That’s when I formed my concept of heroism — people who do their jobs no matter how hard, no matter what recognition they’ll get just because people are depending on them. My husband is a hero to me. The ordinary people who responded because people were in distress on the morning of 9/11 are my heros. Those first responders who worked for weeks to recover bodies not asking about their own safety who now have terrible respiratory illnesses are my heros (and I’d rest a lot more securely if I thought they were getting the medical care they needed now!). Teachers who work in inner city schools trying to make a difference. Nurses who do the hard work and let doctors take all the credit. You get the idea.

    Naturally, there are people in extraordinary circumstances who respond with the conventional larger than life behaviors that we think of as heroism. That’s selfless too and I don’t mean to discount that. But in overlooking the everyday heroes, I think we miss the opportunity to think that we could be doing it every day ourselves.

    Meanwhile, the ones who go for the glory — the sports celebrities, politicians et al — rarely are thinking about others. Maybe once. Maybe occasionally. But not so much today. Looking up to them is asking to be disappointed and disillusioned.

  4. Just to answer the question of who. I have levels (of my making) of heroes. I have those I don’t know and will never now, (none these will be a surprise) like Hugh Nibley, Lowell Bennion and Eugene England. Then I have those I do know: my step-father, my old boss, one of the members of the stake presidency. Maybe these later group aren’t heroes because i know them and their flaws. But i respect them enough to want to emulate the good they have. The ones i don’t know I still respect for different reasons.

    I think being disappointed and disillusioned in the person is part of the stature of the hero. For example, my step-father is one of the best people I know. yet i know that he has some flaws and yet i still choose to have him as a hero because of certain parts of his personality or certain things he says or does that for me are more important. I can certainly apply this, for example, to Hugh nibley (if he did abuse his daughter then I would still love some of things he said and wrote).

  5. This post reminds me of one done by Carter Hall last year: http://mormonmatters.org/2008/09/18/superman-vs-spiderman/

    IMO, heroes should be admired for their great qualities and don’t need to be perfect. I prefer Spiderman heroism to Superman heroism. Also, I like to see the heroic and admirable qualities in every day people around me, qualities like grit & determination, compassion, and courage. You don’t have to be in extraordinary circumstances to have heroic qualities. But people of earlier generations (and some now) expected perfect heroes, which is one reason for so much white-washing of history, including people writing their own histories. To me, mythologizing heroes makes them less heroic, not more.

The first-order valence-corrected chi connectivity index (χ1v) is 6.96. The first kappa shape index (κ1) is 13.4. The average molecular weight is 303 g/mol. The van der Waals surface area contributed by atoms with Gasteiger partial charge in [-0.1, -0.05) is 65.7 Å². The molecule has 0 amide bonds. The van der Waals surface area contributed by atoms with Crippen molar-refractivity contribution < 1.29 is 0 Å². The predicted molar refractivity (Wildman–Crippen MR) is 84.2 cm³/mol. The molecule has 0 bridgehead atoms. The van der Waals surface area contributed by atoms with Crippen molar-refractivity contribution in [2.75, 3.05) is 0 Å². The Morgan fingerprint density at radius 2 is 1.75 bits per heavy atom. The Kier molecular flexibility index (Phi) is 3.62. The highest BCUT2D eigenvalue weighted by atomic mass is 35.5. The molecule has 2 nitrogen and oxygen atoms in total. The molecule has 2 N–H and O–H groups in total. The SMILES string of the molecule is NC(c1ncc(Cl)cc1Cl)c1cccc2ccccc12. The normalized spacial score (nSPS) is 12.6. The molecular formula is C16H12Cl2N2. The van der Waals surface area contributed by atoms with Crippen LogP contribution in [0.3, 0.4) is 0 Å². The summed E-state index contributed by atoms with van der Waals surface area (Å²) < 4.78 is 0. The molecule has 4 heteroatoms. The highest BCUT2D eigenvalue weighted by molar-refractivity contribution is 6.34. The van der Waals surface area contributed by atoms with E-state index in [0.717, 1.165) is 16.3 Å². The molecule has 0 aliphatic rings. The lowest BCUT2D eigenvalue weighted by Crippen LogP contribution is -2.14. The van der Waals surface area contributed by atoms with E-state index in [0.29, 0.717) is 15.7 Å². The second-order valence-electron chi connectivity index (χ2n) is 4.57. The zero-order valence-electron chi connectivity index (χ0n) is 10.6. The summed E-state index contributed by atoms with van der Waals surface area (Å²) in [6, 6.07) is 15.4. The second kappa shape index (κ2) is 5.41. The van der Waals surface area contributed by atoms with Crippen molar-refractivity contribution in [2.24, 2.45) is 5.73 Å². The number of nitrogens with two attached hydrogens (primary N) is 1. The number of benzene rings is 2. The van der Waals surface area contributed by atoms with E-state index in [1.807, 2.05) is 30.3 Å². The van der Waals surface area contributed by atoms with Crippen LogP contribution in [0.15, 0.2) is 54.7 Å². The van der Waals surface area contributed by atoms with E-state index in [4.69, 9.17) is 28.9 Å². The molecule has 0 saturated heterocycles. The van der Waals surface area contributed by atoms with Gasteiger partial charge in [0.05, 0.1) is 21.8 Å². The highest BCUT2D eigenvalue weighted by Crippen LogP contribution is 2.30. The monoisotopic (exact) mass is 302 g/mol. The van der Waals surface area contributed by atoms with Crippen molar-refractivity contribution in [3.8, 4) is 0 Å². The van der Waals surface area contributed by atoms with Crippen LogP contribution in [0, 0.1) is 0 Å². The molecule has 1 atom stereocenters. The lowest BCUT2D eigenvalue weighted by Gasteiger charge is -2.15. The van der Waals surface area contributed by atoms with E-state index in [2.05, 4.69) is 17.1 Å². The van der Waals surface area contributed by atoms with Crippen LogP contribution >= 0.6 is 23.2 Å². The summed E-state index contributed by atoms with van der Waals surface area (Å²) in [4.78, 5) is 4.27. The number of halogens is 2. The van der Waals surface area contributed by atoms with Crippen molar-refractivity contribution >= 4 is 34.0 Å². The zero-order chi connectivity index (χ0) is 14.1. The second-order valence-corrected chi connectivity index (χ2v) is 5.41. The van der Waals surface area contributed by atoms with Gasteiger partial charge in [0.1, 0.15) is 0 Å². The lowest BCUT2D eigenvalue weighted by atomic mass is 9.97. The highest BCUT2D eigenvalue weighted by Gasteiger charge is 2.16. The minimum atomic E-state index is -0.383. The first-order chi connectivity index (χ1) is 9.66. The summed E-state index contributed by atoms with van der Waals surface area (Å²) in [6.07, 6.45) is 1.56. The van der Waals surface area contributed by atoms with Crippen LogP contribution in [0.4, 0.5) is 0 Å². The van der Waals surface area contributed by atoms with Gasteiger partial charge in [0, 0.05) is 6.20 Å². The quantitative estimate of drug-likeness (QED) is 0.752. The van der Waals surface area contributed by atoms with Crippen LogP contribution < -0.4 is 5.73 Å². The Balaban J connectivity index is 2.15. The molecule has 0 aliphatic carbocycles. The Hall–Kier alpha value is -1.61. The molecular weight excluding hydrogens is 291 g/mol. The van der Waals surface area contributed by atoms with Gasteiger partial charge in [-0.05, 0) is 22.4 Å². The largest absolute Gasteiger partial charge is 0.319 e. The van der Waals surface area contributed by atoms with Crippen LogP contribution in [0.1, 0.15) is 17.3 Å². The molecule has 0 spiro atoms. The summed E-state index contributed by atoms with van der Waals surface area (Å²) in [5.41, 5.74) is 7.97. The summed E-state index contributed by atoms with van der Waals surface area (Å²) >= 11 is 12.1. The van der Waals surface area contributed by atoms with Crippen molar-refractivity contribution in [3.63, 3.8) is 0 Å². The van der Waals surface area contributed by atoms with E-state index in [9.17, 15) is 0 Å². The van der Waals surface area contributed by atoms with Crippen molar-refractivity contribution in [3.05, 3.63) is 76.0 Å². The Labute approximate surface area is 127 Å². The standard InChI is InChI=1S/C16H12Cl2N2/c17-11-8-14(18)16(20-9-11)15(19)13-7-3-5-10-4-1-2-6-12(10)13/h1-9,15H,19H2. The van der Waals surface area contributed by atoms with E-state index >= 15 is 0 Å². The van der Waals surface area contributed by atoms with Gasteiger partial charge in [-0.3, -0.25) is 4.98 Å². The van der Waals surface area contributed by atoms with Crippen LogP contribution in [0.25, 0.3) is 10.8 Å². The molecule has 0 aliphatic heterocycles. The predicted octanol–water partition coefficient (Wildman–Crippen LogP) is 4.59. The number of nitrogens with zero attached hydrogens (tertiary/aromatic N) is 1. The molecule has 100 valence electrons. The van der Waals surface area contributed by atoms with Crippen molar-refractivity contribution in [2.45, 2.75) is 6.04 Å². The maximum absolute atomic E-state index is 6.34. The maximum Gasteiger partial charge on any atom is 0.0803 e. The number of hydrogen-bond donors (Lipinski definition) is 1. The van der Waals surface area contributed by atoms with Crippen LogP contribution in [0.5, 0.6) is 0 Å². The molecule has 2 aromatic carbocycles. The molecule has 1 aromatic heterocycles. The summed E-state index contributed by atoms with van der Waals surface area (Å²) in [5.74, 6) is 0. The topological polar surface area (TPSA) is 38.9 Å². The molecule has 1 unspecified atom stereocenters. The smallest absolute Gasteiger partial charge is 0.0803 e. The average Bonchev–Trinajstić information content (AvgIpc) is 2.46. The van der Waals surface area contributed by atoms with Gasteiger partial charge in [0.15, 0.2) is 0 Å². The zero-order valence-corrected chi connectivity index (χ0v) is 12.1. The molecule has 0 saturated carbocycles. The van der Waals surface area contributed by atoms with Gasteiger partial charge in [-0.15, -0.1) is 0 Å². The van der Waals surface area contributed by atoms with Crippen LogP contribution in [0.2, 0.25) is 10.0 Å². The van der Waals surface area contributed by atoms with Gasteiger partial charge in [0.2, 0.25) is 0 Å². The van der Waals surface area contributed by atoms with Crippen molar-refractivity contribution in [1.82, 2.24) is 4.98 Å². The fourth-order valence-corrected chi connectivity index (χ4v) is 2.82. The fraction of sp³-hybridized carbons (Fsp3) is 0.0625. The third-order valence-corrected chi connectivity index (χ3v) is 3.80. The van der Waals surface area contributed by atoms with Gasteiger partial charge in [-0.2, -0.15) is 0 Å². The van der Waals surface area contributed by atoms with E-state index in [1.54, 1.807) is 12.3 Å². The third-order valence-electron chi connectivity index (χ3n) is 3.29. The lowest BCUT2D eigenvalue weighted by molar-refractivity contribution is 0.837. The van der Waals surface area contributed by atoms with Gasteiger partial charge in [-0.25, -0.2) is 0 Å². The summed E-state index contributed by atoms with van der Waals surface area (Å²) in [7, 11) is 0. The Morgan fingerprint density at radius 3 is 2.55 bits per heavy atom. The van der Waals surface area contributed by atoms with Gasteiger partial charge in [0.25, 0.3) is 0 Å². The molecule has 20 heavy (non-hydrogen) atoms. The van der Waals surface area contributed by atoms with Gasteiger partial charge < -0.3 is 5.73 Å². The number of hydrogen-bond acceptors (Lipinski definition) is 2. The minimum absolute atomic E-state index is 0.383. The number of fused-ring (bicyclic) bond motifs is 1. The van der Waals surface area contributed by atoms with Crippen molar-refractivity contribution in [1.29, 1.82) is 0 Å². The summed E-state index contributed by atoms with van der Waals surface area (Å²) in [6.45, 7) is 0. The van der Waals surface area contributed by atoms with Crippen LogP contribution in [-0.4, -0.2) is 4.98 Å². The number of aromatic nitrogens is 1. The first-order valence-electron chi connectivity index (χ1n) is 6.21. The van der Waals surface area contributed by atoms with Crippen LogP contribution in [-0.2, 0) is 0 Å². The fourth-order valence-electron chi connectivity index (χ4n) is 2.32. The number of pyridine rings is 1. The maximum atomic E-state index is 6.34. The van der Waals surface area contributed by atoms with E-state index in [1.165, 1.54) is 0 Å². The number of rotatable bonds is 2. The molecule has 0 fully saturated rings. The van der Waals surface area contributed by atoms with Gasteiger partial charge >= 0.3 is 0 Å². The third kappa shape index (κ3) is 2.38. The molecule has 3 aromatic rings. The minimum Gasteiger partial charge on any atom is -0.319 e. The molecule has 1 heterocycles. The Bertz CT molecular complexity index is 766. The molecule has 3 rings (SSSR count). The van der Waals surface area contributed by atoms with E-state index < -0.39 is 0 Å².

As to why so many celebrities and politicians let people down, well, they aren’t really heroes. They are either entertainers or public servants. People look to them for what they want from them: entertainment from the one, advocacy from the other. That’s why they are in the news–the public is interested in people who serve their interests. Of course they are lousy heroes. They were never heroes in the first place. Fame without merit = recipe for ego-driven personal tragedy.

  6. I probably am in the minority here, but personally, I don’t have heroes. (It makes it tough for interviews when I have to just pick someone at random and justify it.)

    Basically, heroes are asking for trouble. The idea of a hero is assuming too much out of any individual, so when one picks a hero, inevitably, one is setting oneself up for disappointment. This is especially the case with heroes that have been seen as “safe” in the past — MLKJr, Gandhi, Mother Teresa, Joseph Smith. Each of these people, at face value (or based on elementary or junior high or high school knowledge) seems very heroic and very worth believing in…and sure, each person did great things…but each also has skeletons in the closet.

    Being more realistic seems to make sense for me. MLKJr is just a guy. Gandhi is just a guy. Mother Teresa is just a (female) guy. and Joseph Smith is just a guy. The problem is that that last one bothers people, because even when people will accept he’s just a guy (and all prophets are just guys), they still psychologically want to put something more to guy status. So, Joseph Smith isn’t “just” a guy after all to many. He is Prophet. “Praise to the Man who communed with Jehovah,” etc.,